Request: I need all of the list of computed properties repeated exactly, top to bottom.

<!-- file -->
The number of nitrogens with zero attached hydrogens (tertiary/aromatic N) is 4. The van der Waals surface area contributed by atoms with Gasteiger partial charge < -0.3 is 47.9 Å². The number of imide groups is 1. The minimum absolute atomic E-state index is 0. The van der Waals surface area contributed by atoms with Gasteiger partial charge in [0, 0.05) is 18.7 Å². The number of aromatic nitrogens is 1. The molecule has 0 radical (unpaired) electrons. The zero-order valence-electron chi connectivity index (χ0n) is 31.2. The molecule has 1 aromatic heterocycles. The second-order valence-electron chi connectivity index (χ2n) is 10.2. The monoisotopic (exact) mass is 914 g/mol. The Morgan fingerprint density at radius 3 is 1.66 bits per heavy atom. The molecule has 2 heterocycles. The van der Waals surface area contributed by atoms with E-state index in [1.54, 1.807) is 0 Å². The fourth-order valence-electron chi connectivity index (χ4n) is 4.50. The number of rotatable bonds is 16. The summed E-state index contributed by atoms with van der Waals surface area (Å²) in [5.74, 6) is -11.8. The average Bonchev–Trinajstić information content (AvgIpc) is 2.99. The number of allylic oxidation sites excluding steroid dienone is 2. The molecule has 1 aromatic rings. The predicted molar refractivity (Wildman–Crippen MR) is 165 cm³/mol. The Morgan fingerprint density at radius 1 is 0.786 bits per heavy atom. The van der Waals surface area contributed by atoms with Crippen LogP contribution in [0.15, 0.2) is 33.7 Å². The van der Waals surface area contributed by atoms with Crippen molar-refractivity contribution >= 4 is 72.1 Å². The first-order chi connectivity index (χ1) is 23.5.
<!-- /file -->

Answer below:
The number of nitrogens with zero attached hydrogens (tertiary/aromatic N) is 4. The van der Waals surface area contributed by atoms with Gasteiger partial charge < -0.3 is 47.9 Å². The number of imide groups is 1. The minimum absolute atomic E-state index is 0. The van der Waals surface area contributed by atoms with Gasteiger partial charge in [0, 0.05) is 18.7 Å². The number of aromatic nitrogens is 1. The molecule has 0 radical (unpaired) electrons. The zero-order valence-electron chi connectivity index (χ0n) is 31.2. The molecule has 1 aromatic heterocycles. The second-order valence-electron chi connectivity index (χ2n) is 10.2. The monoisotopic (exact) mass is 914 g/mol. The Morgan fingerprint density at radius 3 is 1.66 bits per heavy atom. The molecule has 2 heterocycles. The van der Waals surface area contributed by atoms with E-state index in [1.54, 1.807) is 0 Å². The fourth-order valence-electron chi connectivity index (χ4n) is 4.50. The number of rotatable bonds is 16. The summed E-state index contributed by atoms with van der Waals surface area (Å²) in [5.74, 6) is -11.8. The average Bonchev–Trinajstić information content (AvgIpc) is 2.99. The number of allylic oxidation sites excluding steroid dienone is 2. The molecule has 1 aromatic rings. The predicted molar refractivity (Wildman–Crippen MR) is 165 cm³/mol. The Morgan fingerprint density at radius 1 is 0.786 bits per heavy atom. The van der Waals surface area contributed by atoms with Crippen LogP contribution in [0.15, 0.2) is 33.7 Å². The van der Waals surface area contributed by atoms with Crippen molar-refractivity contribution >= 4 is 72.1 Å². The first-order chi connectivity index (χ1) is 23.5.